Regrettably, workflow is often seen as a narrow technical opportunity or discipline. Something that will allow processes to flow more smoothly, or reduce elapsed time. In reality, workflow is one of the biggest opportunities you may have to invest in speed, flexibility, efficiency, and great customer service.

However, this will only be true if your workflow design goes further than helping you manage the baton-passing from one function to another. It must also provide you with a rich source of insight on what is really going on within your own operations.

How does workflow provide insight?

Well, imagine that today you are responsible for a process whereby customers can apply for a service. Currently one department receives the customer call, another checks the application to ensure all the details are correct, another checks that the basic infrastructure is in place to provide the service, another books the resources to do the work, and only then does another team start the value-adding work.

Let’s also imagine that you have noticed a disturbing growth in the backlog of service requests. Furthermore, your complaint numbers are not looking pretty, largely because of slow service. Even more concerning is that you do not really have the information needed to identify the causes of these problems.

You need to know at which steps of the process the issues are occurring, with which teams, and for what reasons, i.e. you need to be able to understand where the bottleneck/s can be found in your process.

All of this requires information: a specific class of information that arises from data related to work management and tracking. Yet you seem to be suffering from data that arrives late, is incomplete or of dubious accuracy. And this information provides little visibility or insight about what is really going on.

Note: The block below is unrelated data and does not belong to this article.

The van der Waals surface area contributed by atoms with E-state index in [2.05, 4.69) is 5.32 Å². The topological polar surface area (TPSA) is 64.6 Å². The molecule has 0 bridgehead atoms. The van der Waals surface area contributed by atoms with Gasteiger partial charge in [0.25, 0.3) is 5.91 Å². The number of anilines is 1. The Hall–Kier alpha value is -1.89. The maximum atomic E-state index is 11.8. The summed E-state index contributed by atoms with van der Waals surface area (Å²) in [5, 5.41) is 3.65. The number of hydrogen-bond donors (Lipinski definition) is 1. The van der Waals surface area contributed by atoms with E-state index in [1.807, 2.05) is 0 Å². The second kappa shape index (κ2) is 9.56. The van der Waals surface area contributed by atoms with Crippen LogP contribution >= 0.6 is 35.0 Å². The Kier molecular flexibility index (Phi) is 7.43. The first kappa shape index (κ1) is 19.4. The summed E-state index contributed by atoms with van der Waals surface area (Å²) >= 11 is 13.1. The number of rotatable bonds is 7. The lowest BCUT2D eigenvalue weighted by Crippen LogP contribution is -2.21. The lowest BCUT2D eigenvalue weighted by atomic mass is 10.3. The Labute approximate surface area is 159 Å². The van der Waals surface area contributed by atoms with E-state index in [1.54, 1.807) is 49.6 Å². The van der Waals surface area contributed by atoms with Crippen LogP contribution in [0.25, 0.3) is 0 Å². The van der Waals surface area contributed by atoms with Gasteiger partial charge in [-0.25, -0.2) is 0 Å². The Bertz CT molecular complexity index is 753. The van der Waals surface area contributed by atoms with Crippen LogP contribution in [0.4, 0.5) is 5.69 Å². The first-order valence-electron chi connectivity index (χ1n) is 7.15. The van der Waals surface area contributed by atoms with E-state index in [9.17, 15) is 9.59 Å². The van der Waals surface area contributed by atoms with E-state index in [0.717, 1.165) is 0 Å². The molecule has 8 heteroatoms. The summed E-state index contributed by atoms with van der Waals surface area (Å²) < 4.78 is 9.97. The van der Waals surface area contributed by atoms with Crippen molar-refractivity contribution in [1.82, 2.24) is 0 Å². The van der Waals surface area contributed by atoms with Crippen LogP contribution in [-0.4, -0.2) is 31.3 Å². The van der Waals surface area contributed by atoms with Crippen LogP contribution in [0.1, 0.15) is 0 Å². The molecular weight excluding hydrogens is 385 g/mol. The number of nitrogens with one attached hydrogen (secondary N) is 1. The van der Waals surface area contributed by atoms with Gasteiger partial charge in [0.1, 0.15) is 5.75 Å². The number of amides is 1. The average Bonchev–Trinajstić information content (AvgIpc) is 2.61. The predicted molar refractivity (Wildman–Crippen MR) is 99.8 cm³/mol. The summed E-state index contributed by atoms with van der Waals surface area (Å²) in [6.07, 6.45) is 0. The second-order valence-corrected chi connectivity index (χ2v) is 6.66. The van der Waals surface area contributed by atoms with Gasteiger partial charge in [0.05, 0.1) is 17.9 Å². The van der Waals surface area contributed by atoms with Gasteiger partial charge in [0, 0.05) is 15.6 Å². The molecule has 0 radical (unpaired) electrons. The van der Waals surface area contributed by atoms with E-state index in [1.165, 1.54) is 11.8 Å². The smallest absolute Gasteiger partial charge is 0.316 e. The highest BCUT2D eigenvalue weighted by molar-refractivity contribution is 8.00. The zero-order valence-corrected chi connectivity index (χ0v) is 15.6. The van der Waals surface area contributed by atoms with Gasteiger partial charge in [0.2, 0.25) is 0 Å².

How to design a workflow system

If you have this problem, the chances are you probably have a number of associated difficulties. However, as I am not trying to depress you we will keep it simple for now. Moreover, now may be an appropriate time to cheer you up with a solution. To start with, there are two pieces of good news: you are not alone; and some simple workflow-based information gathering will get you on the right track.

From a basic solution, you can grow your workflow system into something more sophisticated. A workflow solution is simply one that helps you manage the flow of service from one step to another, while capturing important management information.

So, what are the attributes of this simple workflow solution? Essentially it needs to measure every time a staff member picks up a task, and then completes that task – one step in the process. There are variations to this, but again, we're keeping it simple.

What it boils down to is this: if you know which staff member, from which team, did which transaction, when it started, and when it finished – then you already have enough information to revolutionise your service levels.

What's the value in workflow data?

Some of you may be suspicious that there is a little bit of exaggeration in this claim. However, if you know this information then you can identify bottlenecks by finding out which part of the process is taking the longest. That will allow you to investigate each bottleneck individually, and address that problem.

Furthermore, if you know which teams are performing best, then you can investigate what they are doing, so that the other teams could learn from them. There are many other uses for such information, but this should be enough to give you some indication as to its value.

So, workflow is far from a dry subject. It is a source of invaluable information, and a means of directing improvement activity. If your company has a workflow system that does not give you the information you need to manage business operations, then you might begin to question whether you have the right solution.